Human rights take centerstage in UNODC Philippines’ anti-drug initiatives

Manila (Philippines), 2 March 2022—Commending the efforts of the Philippine Government and the United Nations for an increased level of engagement and technical cooperation through the UN Joint Programme on Human Rights in the Philippines, UN Senior Human Rights Adviser Signe Poulsen lauds the contribution and mobilization of all stakeholders in ensuring the protection of human rights.

This happened during the second session of the webinar series, Recovery Support System for Persons Who Use Drugs (PWUD) or with Drug Use Disorders (DUD) in Jails and Prisons via Zoom Cloud Meetings.

Poulsen stressed that the work on human rights is not a one-way conversation, but an exercise of two-way learning characterized by a steady exchange of information, collaborative problem solving, and working together to ensure no one is left behind.

“It is important to ground our solutions in what we are trying to do in the Philippines. In essence, the Joint Programme is a collaboration between decisionmakers in the Government and the United Nations, but more importantly, it is a collaboration on the ground especially in places where human rights is really at the forefront, where you have to make choices to make impact in very profound ways in people’s rights,” Poulsen said.

Over 150 senior officers and staff of the Dangerous Drugs Board (DDB), Bureau of Jail Management and Penology (BJMP), Bureau of Corrections (BuCor), and Parole and Probation Administration (PPA) benefitted from the learning activity, which expounded on the role of government agencies in upholding a rights-based treatment and management of PWUDs and DUDs.

UNODC Health and Drugs Officer Milos Stoyanovic further emphasized the role that the UN plays in enforcing a common position on drug control policy.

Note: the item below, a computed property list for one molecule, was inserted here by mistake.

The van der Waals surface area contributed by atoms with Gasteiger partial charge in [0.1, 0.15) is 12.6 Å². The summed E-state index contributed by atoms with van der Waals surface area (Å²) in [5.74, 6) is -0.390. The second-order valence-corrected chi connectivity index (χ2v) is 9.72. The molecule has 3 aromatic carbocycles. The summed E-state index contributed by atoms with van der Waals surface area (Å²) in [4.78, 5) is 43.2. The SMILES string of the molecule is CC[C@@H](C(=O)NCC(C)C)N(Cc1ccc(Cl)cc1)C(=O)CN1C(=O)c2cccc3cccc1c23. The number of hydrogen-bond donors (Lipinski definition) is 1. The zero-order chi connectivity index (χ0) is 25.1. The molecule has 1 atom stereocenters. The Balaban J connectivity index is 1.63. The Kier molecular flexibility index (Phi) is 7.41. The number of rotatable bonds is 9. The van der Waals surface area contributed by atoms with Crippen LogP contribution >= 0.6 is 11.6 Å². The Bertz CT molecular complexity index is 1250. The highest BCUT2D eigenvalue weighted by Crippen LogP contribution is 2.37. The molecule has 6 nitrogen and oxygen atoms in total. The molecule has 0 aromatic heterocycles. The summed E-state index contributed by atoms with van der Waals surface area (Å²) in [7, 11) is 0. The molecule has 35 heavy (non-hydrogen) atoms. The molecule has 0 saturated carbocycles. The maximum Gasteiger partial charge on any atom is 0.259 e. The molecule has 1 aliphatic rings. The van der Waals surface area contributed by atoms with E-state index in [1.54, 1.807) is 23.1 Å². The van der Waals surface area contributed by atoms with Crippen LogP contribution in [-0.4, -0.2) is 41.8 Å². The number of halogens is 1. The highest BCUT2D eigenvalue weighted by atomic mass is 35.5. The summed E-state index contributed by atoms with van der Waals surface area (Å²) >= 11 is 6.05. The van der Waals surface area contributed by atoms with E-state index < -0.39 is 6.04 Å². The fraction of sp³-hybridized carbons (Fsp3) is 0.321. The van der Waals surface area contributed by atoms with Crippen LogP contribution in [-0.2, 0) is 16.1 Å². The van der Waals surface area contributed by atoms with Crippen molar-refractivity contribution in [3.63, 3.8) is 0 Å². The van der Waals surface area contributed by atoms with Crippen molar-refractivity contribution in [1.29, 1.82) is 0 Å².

Stojanovic underlined the need for a balanced, comprehensive, integrated, and evidence-based approach in solving the drug problem as he noted, “Drug use is a complex and multifaceted challenge, and we need to understand how we would approach it as one suit does not fit all recognizing its diverse impacts not on only on individuals but also on security, human rights, and development.”

Human rights protection as a collective endeavor

In its pilot run called “Healing Communities” held on 23 February 2022, Professor of Psychiatry at the University of California San Diego, Dr. Igor Koutsenok explored a human rights-based approach in treating drug dependence.

Dr. Koutsenok highlighted the importance of harnessing the role of the community to provide therapeutic healing to those affected by drugs, also known as “healing communities”.

“Even people with dysfunction and with criminal behaviour can become more and more functional by utilizing the group as a therapeutic power to shift a very dysfunctional and anti-social behaviour to more social and more functional norms, “ Koutsenok stressed.

The webinar series, running every Wednesdays until end of March 2022, is an initiative of the UN Joint Programme on Human Rights in the Philippines. For its next installments, Dr. Koutsenok will continue expounding on cognitive behavioral therapy, and will cover motivational interviewing, contingency management, medication assisted therapy, and sustained recovery and management options.

The series will culminate in a formal graduation ceremony on April to be attended by government leaders and the UN Resident Coordinator Gustavo González.

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